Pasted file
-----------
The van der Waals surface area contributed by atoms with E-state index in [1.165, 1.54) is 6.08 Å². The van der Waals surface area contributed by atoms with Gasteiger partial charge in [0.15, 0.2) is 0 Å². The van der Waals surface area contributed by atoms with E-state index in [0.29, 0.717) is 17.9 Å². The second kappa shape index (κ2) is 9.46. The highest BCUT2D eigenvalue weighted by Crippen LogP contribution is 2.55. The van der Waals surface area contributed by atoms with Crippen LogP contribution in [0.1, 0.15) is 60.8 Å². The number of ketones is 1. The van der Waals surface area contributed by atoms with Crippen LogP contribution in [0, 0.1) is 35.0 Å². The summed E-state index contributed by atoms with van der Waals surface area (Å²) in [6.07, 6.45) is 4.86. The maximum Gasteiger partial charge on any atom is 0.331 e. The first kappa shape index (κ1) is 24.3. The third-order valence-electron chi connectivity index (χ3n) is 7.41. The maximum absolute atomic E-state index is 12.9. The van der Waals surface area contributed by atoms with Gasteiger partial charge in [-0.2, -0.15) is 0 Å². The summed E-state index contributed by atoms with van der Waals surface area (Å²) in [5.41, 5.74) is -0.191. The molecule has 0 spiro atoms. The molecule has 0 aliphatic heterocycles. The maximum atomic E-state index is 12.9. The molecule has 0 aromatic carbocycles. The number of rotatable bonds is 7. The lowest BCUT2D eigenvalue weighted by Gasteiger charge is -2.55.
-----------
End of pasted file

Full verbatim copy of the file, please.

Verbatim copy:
The van der Waals surface area contributed by atoms with E-state index in [1.165, 1.54) is 6.08 Å². The van der Waals surface area contributed by atoms with Gasteiger partial charge in [0.15, 0.2) is 0 Å². The van der Waals surface area contributed by atoms with E-state index in [0.29, 0.717) is 17.9 Å². The second kappa shape index (κ2) is 9.46. The highest BCUT2D eigenvalue weighted by Crippen LogP contribution is 2.55. The van der Waals surface area contributed by atoms with Crippen LogP contribution in [0.1, 0.15) is 60.8 Å². The number of ketones is 1. The van der Waals surface area contributed by atoms with Crippen LogP contribution in [0, 0.1) is 35.0 Å². The summed E-state index contributed by atoms with van der Waals surface area (Å²) in [6.07, 6.45) is 4.86. The maximum Gasteiger partial charge on any atom is 0.331 e. The first kappa shape index (κ1) is 24.3. The third-order valence-electron chi connectivity index (χ3n) is 7.41. The maximum absolute atomic E-state index is 12.9. The van der Waals surface area contributed by atoms with Gasteiger partial charge in [-0.2, -0.15) is 0 Å². The summed E-state index contributed by atoms with van der Waals surface area (Å²) in [5.41, 5.74) is -0.191. The molecule has 0 spiro atoms. The molecule has 0 aliphatic heterocycles. The maximum atomic E-state index is 12.9. The molecule has 0 aromatic carbocycles. The number of rotatable bonds is 7. The lowest BCUT2D eigenvalue weighted by Gasteiger charge is -2.55.